first_imgClick here to view this article with more media in our “It Takes a Village: USC and the Community” project package.For more than 30 years, Akm Alam has considered his business, Quik-Pix Photo Lab, to be a part of the USC community and the Trojan Family. Two years ago, his photo printing store took up a small space in the old University Village, sandwiched between campus and the Row. The space was a home for Alam. He was friendly with the students who came in for passport pictures and professional head shots and loyal to the faculty members who returned to his store year after year. Working near USC provided him with many benefits — a safe location, a steady and predominantly wealthy clientele base. Being a part of the Trojan family helped Alam survive.But the beginning of the new Village’s construction forced Alam to leave his old store behind. He spent several years preparing for the inevitable, until construction officially began in 2014. He had no choice but to move north to an even smaller space closer to the highway. Since then, business has only dwindled. Alam’s story is only one of the many local businesses who were forced to relocate to make room for the Village.Finding a new homeAlam’s new store is tucked into a strip mall on Vermont Ave., a 12-minute walk north of campus. On a muggy April morning, he leaves the door hanging open. Inside, his space is cramped. A photo backdrop and lighting equipment take up the back half of the room behind the front counter. The front half is consumed with scattered chairs and shelves of camera equipment and picture frames. He leans against the front counter as he explains, in a quiet and almost cheerful voice, that he has lost almost 80 percent of his business. That 80 percent has been lost in less than two years. Some of that is natural — he is running a photo printing business in an age where pictures are stored digitally, shared on social media and rarely put into print.But his main drop in customers came when he was forced to leave his University Village location and find a new place to operate. There are many factors behind this change. Alam suspects that many of his former clientele aren’t even aware that he relocated rather than closing down. Now, his business mainly comes from the local area, a steep drop from his past days of serving faculty and students.“It’s a completely different group of people that I get here now,” Alam said. “I miss the students, the faculty members. There were people who came to my store for years, people who I knew. Now there’s not as much [business] at all.”Constructing a new imageThe construction of the Village first began to affect local business owners in the area in 2010. At that time, all businesses in the area that is now in the process of becoming the Village were transitioned into month-to-month leases. But the greatest change came on May 1, 2014, when the businesses located in the space were forced to move out. For chain restaurants that were previously located in the Village’s space, the transition was relatively simple. Businesses such as the Denny’s and Superior Grocers — which were in the former Village — had a wider range of options due to their status as a franchise. All employees were guaranteed jobs at other locations, which meant that none of those employees or managers had to worry about losing their jobs. The main inconvenience fell upon customers who no longer had the convenience of those stores close by.But for locally- owned businesses, the transition was much different. According to USC Civic Engagement Senior Vice President Craig Keys, 17 of the 37 businesses removed from the Village space were non-franchise businesses. Though the label of “non-franchise” does not necessarily mean that a business is locally owned, most of these businesses were similar to Alam’s store. From mom- and- pop convenience stores to a locally-owned hair salon that had been in the area for 40 years, these local businesses relied on their proximity to campus and USC clientele base in order to survive. The move away from campus did more than create a change in location for these businesses — it completely displaced them from the community in which they had grown and thrived.The businesses in the area had known the move was coming since 2010. That was when their rents were switched to from year-long to month-by-month, and it signalled a new era for the local businesses. The University connected each of the businesses up- to- date on their rent to a real estate company in order to find a new location. This offer was extended to both franchise and non-franchise businesses, so that everyone involved had the opportunity to relocate. The University also provided financial assistance for the relocation or closing of a business. According to Keys, most tenants received anywhere from $17,500 to $20,000 in assistance. An uncertain futureYet for business owners like Alam, the cost of relocating wasn’t the issue. With ample time to prepare, he found a space quickly, without the aid of the real estate agent. It’s just not the space he wants. With his store situated several blocks north of campus, and his clientele now mainly consisting of members of the community, he feels that he is beginning to lose a grip on his business.Ideally, Alam would hope for his old space close to campus. However, this most likely won’t be a possibility. The new space will not be focused on retail, but rather on providing a living and community space for USC students. It aims to fulfill the need for a community living space for sophomore and transfer students, while simultaneously driving down the cost of student living by providing more housing options. The space is also expected to create a wider selection of businesses, community spaces and living spaces in order to diversify the space to create a vital new part of the community.“The old University Village was a community- serving retail establishment which leased space to small business entities, but did not provide an environment or mix of amenities that could promote the success of the tenant businesses,” Keys said. “The new USC Village provides the amenities desired by the community in an environment that is better structured for the economic success of the retail tenants.”This means, however, that there will be significantly less room for retail space. The Village spans more than 2 million square feet of space, but most of that space will be student housing. Retail space will only take up 160,000 square feet, a significant decrease from the amount that was afforded to businesses in the previous space.One of the goals of the project is to create 12,000 new jobs through construction, but these jobs will only last on a temporary basis until the Village’s completion. The Village will also create permanent employment in the new establishments. However, most of these jobs will be focused in chain businesses or working in the residential halls. This means that there will be little to no space for local businesses to move back into the area. Keys does believe that some local businesses will be able to come into the space, but the expectations will be raised for the types of establishments that are welcomed into the community.“The quality and relevance of the amenities and general environment  intended for the new USC Village are substantially higher than that of the old University Village,” Keys said. “Consistent with the needs of the Uuniversity and community, we are seeking best-in-class tenants to populate our key food and beverage, retail and service locations.  So while we will have several national brands, we will also have a variety of local and regional offerings.”Alam, like many other local business owners, isn’t worried about a future with the Village — he’s simply trying to survive with what he has now.His new store is smaller, and the rent is less expensive. He’s partnered with another photographer to start offering options such as event photography or senior portraits. Yet Alam admits that he sees no future for his business now. Without the access to his clientele base of students and faculty, he simply feels that his time has run out.“In business, you always do what you can to keep going,” Alam said. “But this is not going to keep going. It just can’t.”last_img read more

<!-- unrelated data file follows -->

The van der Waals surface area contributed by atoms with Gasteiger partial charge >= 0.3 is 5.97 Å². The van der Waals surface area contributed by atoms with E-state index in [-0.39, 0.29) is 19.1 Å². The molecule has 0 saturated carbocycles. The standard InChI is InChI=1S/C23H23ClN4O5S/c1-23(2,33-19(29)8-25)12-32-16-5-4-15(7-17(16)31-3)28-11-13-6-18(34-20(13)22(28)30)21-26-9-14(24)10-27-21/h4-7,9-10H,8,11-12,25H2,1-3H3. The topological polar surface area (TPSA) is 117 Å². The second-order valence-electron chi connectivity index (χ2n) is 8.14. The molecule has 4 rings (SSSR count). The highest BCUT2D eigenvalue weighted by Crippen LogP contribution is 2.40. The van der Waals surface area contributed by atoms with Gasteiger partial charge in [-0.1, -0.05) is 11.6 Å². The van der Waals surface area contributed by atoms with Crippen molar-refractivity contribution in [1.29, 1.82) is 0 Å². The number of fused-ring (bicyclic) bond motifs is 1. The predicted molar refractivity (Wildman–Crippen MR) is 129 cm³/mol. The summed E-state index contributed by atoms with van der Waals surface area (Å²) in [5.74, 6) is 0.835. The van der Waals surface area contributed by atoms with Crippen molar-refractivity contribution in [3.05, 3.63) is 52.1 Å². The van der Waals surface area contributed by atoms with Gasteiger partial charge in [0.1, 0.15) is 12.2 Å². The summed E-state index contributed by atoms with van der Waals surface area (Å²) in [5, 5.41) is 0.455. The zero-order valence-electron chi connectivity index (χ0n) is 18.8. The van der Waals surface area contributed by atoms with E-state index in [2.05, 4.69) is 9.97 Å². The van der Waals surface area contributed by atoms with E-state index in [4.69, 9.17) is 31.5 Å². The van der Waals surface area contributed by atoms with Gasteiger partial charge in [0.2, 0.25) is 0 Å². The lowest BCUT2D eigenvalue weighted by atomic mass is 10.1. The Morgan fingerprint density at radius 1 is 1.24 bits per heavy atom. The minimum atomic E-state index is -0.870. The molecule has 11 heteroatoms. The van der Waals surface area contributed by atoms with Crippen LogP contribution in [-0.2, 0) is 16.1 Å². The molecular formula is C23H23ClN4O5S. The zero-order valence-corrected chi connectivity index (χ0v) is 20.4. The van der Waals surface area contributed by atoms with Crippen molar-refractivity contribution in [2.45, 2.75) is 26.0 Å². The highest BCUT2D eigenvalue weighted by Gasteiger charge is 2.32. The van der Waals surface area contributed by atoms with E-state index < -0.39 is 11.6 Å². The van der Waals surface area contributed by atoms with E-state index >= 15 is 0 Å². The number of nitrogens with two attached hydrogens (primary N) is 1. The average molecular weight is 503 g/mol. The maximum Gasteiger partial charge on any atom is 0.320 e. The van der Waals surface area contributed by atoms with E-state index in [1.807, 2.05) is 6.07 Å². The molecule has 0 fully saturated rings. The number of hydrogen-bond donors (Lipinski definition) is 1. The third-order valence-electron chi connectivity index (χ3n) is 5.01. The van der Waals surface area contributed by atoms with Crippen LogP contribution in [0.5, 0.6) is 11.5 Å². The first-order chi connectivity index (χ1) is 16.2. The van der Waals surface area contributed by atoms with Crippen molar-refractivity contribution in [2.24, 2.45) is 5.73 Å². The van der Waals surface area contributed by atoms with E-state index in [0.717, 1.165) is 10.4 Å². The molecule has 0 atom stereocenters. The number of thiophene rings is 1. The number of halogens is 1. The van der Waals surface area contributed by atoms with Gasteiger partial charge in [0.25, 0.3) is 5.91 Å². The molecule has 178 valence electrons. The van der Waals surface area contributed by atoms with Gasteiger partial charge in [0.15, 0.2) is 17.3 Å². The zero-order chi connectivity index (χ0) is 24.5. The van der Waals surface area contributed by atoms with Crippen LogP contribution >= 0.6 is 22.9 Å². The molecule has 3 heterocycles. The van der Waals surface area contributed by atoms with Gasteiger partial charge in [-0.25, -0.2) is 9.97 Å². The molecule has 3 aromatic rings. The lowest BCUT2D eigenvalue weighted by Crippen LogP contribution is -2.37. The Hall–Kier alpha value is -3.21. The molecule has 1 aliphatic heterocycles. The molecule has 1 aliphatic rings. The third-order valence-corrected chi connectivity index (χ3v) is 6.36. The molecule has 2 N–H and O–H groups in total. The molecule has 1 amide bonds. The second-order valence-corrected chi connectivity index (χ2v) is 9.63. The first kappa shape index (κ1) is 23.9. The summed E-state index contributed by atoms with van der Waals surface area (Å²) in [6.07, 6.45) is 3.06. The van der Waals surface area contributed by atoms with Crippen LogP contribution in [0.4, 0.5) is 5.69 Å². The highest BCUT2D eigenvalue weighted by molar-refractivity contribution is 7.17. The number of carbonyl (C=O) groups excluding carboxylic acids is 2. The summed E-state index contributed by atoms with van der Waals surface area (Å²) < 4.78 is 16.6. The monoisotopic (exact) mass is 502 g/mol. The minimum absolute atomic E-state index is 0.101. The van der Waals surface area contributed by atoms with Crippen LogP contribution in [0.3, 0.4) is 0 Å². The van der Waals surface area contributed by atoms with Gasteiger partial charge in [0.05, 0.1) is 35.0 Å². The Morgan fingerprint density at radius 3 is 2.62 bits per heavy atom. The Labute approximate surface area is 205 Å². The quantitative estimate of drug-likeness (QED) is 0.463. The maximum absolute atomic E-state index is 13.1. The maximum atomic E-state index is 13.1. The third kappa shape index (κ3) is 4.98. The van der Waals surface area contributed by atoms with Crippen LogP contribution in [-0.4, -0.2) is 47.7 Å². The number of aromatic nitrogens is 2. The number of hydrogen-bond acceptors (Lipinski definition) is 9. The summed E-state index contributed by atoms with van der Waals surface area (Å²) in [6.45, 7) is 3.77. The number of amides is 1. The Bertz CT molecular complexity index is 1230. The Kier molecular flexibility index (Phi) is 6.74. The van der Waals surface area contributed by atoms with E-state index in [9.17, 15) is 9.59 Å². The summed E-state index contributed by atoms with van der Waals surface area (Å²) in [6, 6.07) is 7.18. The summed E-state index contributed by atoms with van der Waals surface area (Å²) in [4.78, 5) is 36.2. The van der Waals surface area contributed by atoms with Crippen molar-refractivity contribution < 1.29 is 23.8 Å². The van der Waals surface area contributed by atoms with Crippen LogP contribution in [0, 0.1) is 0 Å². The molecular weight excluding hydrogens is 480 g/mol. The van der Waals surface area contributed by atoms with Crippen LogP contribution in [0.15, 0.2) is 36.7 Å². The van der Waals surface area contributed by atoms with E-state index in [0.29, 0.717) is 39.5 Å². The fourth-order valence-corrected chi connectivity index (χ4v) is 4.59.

Leeds United make first signing under Christiansen as Poland international joins

first_img Mateusz Klich playing for Kaiserslautern 1 Leeds United have signed Poland international Mateusz Klich for an undisclosed fee from FC Twente.The 27-year-old central midfielder has signed a three-year deal at the club and becomes their first signing under new manager Thomas ChristiansenKlich was at FC Twente for a season after playing for the likes of Kaiserslautern and Wolfsburg.“I am very happy to have signed for such a huge club and I’m looking forward to playing in the famous white shirt,” Klich told the club website.“I’m excited to come to England and test myself in the Championship and I can’t wait to get going.“The team came close to promotion last season so hopefully we can go one better and I’m looking forward to meeting my new team mates next week and getting started.”last_img read more